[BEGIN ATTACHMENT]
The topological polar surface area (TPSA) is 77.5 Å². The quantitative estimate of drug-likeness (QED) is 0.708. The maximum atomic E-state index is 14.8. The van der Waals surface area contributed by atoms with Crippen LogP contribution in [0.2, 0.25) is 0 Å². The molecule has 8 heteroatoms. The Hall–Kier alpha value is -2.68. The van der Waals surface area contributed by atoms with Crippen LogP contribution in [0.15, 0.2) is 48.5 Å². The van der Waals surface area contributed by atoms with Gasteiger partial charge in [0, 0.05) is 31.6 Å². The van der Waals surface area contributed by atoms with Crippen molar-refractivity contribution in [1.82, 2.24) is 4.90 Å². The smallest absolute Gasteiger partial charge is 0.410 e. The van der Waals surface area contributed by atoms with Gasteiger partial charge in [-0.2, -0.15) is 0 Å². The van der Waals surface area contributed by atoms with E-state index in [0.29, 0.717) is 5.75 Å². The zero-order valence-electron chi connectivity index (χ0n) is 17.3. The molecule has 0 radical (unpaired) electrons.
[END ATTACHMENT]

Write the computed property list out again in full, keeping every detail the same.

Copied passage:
The topological polar surface area (TPSA) is 77.5 Å². The quantitative estimate of drug-likeness (QED) is 0.708. The maximum atomic E-state index is 14.8. The van der Waals surface area contributed by atoms with Crippen LogP contribution in [0.2, 0.25) is 0 Å². The molecule has 8 heteroatoms. The Hall–Kier alpha value is -2.68. The van der Waals surface area contributed by atoms with Crippen LogP contribution in [0.15, 0.2) is 48.5 Å². The van der Waals surface area contributed by atoms with Gasteiger partial charge in [0, 0.05) is 31.6 Å². The van der Waals surface area contributed by atoms with Crippen molar-refractivity contribution in [1.82, 2.24) is 4.90 Å². The smallest absolute Gasteiger partial charge is 0.410 e. The van der Waals surface area contributed by atoms with Gasteiger partial charge in [-0.2, -0.15) is 0 Å². The van der Waals surface area contributed by atoms with E-state index in [0.29, 0.717) is 5.75 Å². The zero-order valence-electron chi connectivity index (χ0n) is 17.3. The molecule has 0 radical (unpaired) electrons.